So today Woolies (followed closely by Coles) announced that they're gonna 'ban the bag' from all their stores by June 2018. I've seen a lot of people celebrating this on social media as a "war on waste" victory, but what Woolies/Coles (is their mashup name Woles or Collies?! I'm gonna go with Woles) have actually announced is that they're only going to stop using the lightweight 'single use' bags and will still provide *and charge* customers for thicker heavier plastic bags.
I appreciate this is a small step forwards but it must be said, THIS IS NOT BANNING BAGS. This is no longer providing one kind of plastic bag and instead selling heaps more of another kind of plastic bag. Hey Woles, here's an idea, when you say you're banning bags, actually ban bags!
Woolies have stated they currently give away 3.2 billion single use bags a year. So next year they'll charge 15c per bag for their thicker plastic bag, turn a filthy-bad profit (even if they only sell a quarter of what they've been giving away the figures are phenomenal), they'll lie to themselves and to their customers about how green their initiatives are and will continue behaving irresponsibly. Those bags will provide a massive income stream for the two primary supermarket chains of our sad little borderline-duopoly. I may be an ice cube of hope floating in a glass half-full of positivity, but I'm not quite naive enough to think that people will see this for what it is, and take their reusable bags (and their business) elsewhere.
Full disclosure: I don't shop at Coles or Woolies because I don't want either of them to get my money. I believe both brands are responsible for ridiculous and unnecessary volumes of food waste at production and store levels, they both over package produce and support the sale and promotion of goods that increase post-consumer waste. Both have also systematically brand-washed their shelves to the detriment of local businesses, and now produce their own over-packed and over-processed foods, loaded with preservatives and other additives that are long suspected triggers of behavioural issues, asthma and digestive disorders. Yet both brands continue to succeed because people keep giving them their money! Woles have manipulated their customers using false rewards that are designed to make people spend more, but beyond their points programs, there are rewards for particular modes of shopping. Save a tiny little bit of money by spending more money when you buy two instead of just one, even though you don't need them both!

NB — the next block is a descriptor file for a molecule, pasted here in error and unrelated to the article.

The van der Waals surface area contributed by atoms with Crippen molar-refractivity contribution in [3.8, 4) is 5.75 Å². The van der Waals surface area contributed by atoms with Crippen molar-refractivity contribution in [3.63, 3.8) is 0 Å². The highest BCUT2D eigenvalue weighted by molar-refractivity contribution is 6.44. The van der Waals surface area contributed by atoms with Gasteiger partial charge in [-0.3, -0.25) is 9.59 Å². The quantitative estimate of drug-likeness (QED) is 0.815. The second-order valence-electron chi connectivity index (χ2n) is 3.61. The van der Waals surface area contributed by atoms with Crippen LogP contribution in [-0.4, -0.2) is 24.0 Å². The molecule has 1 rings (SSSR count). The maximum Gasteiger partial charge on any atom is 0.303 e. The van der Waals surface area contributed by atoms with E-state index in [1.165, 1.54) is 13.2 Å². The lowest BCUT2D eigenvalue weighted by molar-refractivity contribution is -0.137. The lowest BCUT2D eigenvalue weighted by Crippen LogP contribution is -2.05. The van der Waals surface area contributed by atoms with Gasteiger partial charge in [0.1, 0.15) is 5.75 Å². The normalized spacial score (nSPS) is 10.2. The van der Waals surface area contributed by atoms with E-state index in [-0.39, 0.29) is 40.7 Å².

Aren't we all tired of lapping up this branded affluent? It's time to stop listening to brands' rhetoric and start taking notice of their actions. Are they making decisions based on their ledgers or on what's happening in the real world? And when they act badly are we responding accordingly or do we reward them by continuing to spend our money in their stores? I'm not trying to instigate some kind of Woles bag burning party or anything, I just want people to realise their own power. People own brands, not the other way way round. So when those brands do bad by us why shouldn't we disown them? They don't actually deserve our money!
You may believe Woles are doing the best they can by banning one kind of bag but not another, small steps in the right direction and all that, but I believe they can do better. Woles have created a wonderfully orchestrated money-grabbing greenwash. They will stop giving out one kind of bag, a move that saves them money. Meanwhile, they will continue to offer another kind of bag and charge for it, a move that will make them loads more money. Many people who use single use plastic bags will continue to use plastic bags (ka-ching go the registers!) Well played. You've replaced something bad with something else that's also bad but you'll make a lot of money from it and you've managed to badge it up as a good sustainability initiative and got some tops media out of it to-boot. Yep, well played everybody. Good hustle.
Am I being too cynical? Maybe. Am I being cynical enough? Maybe not. I've carried a reusable cloth bag in my handbag for over 20 years and I really don't think it's that hard to do.
Maybe it's time to stop pretending like we're doing something amazing, actually ban the bag, and stop polluting our planet with plastics we don't need.